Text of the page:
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This question already has an answer here:

Say I have file:

cat
dog
bird

If I run cat file | grep dog -B 1 I get:

cat
dog

If I run cat file | grep dog -v I get:

cat
bird

I would expect cat file | grep dog -v -B 1 to return bird but instead it just acts like grep dog without any flags.

Why can't I use these flags together?

grep (GNU grep) 2.16, also tested on 2.25 with same results

marked as duplicate by don_crissti, Philip Kirkbride, Community Nov 16 '17 at 14:40

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  • Which grep? GNU grep 3.1 gives me all three lines in the output, as expected. – muru Nov 16 '17 at 14:12
  • @muru Shouldn't cat file | grep dog -v -B 1 return just bird instead of all three lines? I'm using 2.16. – Philip Kirkbride Nov 16 '17 at 14:14
  • Why only bird? It should of course return cat (and since there's nothing before it, nothing more for cat), and for bird, bird and the line above it, which is dog, hence, all three lines. – muru Nov 16 '17 at 14:17
  • Compare: (seq 1 5; seq 5 10) | grep 5 -B 1 -v skips the first 5 in the output for me. – muru Nov 16 '17 at 14:19
  • How about this: cat test.txt| grep dog -A 1 | awk '{if (NR!=1) {print}}' – Arpit Agarwal Nov 16 '17 at 15:04
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I just wanted to add my solution to get the inverse of grep dog -B 1:

cat file | grep "$(cat file | grep dog -B 1)" -v

Which returns bird the opposite of what cat file | grep dog -B 1 produces.

It seems my original problem was just misunderstanding how this should work. I was thinking applying -v would simply inverse any grep command.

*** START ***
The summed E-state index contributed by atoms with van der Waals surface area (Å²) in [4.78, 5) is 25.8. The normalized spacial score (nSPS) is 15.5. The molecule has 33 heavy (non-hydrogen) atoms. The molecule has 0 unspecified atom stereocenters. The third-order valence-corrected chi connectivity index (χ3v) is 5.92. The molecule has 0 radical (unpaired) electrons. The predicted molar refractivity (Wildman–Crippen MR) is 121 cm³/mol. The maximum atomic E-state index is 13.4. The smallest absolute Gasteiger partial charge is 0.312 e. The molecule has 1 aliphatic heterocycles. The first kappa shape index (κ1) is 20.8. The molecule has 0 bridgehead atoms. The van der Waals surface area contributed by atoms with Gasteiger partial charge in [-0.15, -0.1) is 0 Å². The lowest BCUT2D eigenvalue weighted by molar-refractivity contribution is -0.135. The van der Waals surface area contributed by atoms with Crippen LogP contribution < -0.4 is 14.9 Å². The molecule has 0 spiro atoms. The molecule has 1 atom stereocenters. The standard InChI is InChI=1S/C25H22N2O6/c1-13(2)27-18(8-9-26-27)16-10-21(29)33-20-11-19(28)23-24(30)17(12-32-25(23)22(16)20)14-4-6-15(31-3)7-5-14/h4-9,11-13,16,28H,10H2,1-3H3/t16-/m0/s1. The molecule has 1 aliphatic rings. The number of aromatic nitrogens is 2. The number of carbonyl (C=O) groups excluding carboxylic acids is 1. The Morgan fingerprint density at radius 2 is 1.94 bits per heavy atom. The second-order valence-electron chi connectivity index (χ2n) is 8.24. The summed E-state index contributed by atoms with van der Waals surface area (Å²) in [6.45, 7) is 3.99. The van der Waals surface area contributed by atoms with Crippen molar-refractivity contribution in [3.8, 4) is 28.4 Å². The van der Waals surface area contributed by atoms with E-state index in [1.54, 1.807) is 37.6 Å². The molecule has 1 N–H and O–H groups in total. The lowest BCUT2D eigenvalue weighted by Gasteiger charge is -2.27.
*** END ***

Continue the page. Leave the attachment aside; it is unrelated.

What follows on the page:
In actuality it seems the -v flag was run first and then -B 1 is applied after, so all lines not containing dog are returned and then all lines 1 before those lines, meaning all lines.


Edit: I realized this solution is wrong. It doesn't inverse because the second grep using the sub-shell doesn't treat "$(cat file | grep dog -B 1)" as a single text block. Instead each line generated is treated as a different grep.

If the subshell includes:

cat
dog

And the original file includes other instances of cat that aren't 1 position before dog they will be removed to with this solution.

  • @don_crissti looks like OP wants -A1, but without the line that matched. – muru Nov 16 '17 at 14:29
  • @don_crissti I simply want to return the opposite of grep commands using -A -B or -C flags. Whatever text a grep -B $n produces I want all lines that weren't shown instead of those that were. Does that make sense? – Philip Kirkbride Nov 16 '17 at 14:34
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    @don_crissti closed – Philip Kirkbride Nov 16 '17 at 14:40

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